There is nothing quite as Christmassy as the Nutcracker and even more of a treat seeing it performed by the English National ballet. A show often frequented by grandparents with their grandchildren, I didn’t know whether the magic of the Nutcracker would still resonate with me as a young adult.
For those of you who don’t know the story, the Nutcracker is a tale of a young girl at a Christmas party who gets given a Nutcracker doll. When she goes to sleep she has an extraordinary dream about the Nutcracker battling a Mouse King and then turning into a handsome soldier who in reality is one of the attendees of the party. All of the excitement is set to the stunning music of Tchaikovsky.
Most of the actual story line is contained in the first half, at which point Tchaikovsky must have run out of steam and decided to simply write a beautiful variety of music for the dancers to indulge in – and indulge the English National Ballet did.
The dancing in this performance is absolutely stunning. Both Clara as a child and Clara in the dream were incredible. Sophie Carter gave a characterful performance with amazing stamina for a young girl, and Erina Takahashi danced Clara like nothing I have ever seen before. She was truly breathtaking.
Her chemistry dancing with Skyler Martin’s Nutcracker only just eclipsed Francesco Gabriele Frola’s performance as the nephew. All of the senior dancers were immaculate in fact. In particular, the dances from around the world in Act 2 were brilliant. You could truly tell how much the dancers were enjoying themselves and it came through to elevate their performances. In Act 1, there was a lot of use of the younger dancers and although they were very sweet, their inexperience slightly showed and I would really have preferred to have more from the amazing senior dancers.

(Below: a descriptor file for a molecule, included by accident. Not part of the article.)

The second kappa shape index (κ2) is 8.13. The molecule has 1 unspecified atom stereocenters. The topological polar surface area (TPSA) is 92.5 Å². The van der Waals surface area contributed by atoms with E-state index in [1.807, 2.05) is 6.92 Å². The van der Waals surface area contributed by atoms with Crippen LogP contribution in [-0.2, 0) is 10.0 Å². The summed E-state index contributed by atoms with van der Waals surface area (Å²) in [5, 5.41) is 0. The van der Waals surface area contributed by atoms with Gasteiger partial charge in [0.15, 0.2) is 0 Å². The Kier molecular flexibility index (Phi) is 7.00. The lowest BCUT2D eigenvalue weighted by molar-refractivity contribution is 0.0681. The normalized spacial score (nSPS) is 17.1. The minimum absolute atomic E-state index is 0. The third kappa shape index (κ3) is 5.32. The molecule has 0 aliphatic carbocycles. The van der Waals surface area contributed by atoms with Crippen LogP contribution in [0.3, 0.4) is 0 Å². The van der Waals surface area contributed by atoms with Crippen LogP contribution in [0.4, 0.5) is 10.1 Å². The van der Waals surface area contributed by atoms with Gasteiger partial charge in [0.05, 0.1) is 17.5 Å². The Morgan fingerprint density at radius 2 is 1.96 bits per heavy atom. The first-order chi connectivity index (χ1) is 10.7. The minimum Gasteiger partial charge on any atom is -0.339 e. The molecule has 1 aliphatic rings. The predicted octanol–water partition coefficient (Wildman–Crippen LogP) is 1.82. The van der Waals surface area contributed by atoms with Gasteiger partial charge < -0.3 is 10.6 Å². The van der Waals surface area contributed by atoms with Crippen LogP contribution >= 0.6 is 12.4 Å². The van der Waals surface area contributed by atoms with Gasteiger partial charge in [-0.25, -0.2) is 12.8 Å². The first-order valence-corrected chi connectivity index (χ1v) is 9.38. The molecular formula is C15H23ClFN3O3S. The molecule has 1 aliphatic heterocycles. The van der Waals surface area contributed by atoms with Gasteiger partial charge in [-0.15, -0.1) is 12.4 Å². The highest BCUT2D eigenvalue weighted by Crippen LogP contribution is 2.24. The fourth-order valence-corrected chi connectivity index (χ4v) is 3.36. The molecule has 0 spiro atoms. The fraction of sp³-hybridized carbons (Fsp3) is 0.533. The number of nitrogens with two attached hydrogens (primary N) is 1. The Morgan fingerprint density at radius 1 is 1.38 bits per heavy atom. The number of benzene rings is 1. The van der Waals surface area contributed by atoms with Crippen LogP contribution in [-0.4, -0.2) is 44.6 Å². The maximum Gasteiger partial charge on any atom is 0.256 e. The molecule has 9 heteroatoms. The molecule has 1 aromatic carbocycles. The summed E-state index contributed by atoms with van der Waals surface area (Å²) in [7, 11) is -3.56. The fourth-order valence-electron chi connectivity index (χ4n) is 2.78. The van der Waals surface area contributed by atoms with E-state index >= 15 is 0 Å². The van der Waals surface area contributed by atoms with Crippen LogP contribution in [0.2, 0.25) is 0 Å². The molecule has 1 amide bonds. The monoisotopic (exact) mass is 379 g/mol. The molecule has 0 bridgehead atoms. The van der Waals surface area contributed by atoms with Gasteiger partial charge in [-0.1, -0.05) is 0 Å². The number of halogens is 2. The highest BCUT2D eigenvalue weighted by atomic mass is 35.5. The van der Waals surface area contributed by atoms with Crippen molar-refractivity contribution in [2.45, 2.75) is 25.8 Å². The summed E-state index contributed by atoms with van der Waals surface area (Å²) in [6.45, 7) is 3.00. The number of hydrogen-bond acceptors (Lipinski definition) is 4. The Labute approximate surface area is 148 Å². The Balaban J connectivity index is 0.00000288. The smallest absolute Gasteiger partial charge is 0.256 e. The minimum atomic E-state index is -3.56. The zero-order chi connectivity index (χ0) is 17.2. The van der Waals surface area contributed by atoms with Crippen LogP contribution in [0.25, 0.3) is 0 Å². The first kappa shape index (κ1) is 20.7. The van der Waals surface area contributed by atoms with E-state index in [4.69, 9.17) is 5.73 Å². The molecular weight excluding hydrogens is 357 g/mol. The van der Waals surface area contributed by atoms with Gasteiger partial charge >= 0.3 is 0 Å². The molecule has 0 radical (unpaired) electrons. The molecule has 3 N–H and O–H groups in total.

Whilst all of the dancing was fluid and beautiful, the real magic came from the scenery and costumes. From glittering tutus and buckets of chiffon to the authentic court dress of the Victorian era, the costumes lifted the performance perfectly. The sets were changed and adapted seamlessly, transporting us from the party to a magical forest beautifully. The cleverness of the sets were truly captured when the glowing clock face was left illuminated as Clara went into her dreamland in a nod to Richard Docherty’s 1976 Nutcracker sets that were centred around the clock face.
This performance was visually beautiful, however, upon leaving I found a slight feeling that I was missing something. Whilst the ballet left a Christmassy glow, and a huge admiration for the strength and skill of the dancers, I was missing the extra wow factor that would have taken it to the next level. In such a tricky theatre landscape, being simple and beautiful often isn’t quite enough.
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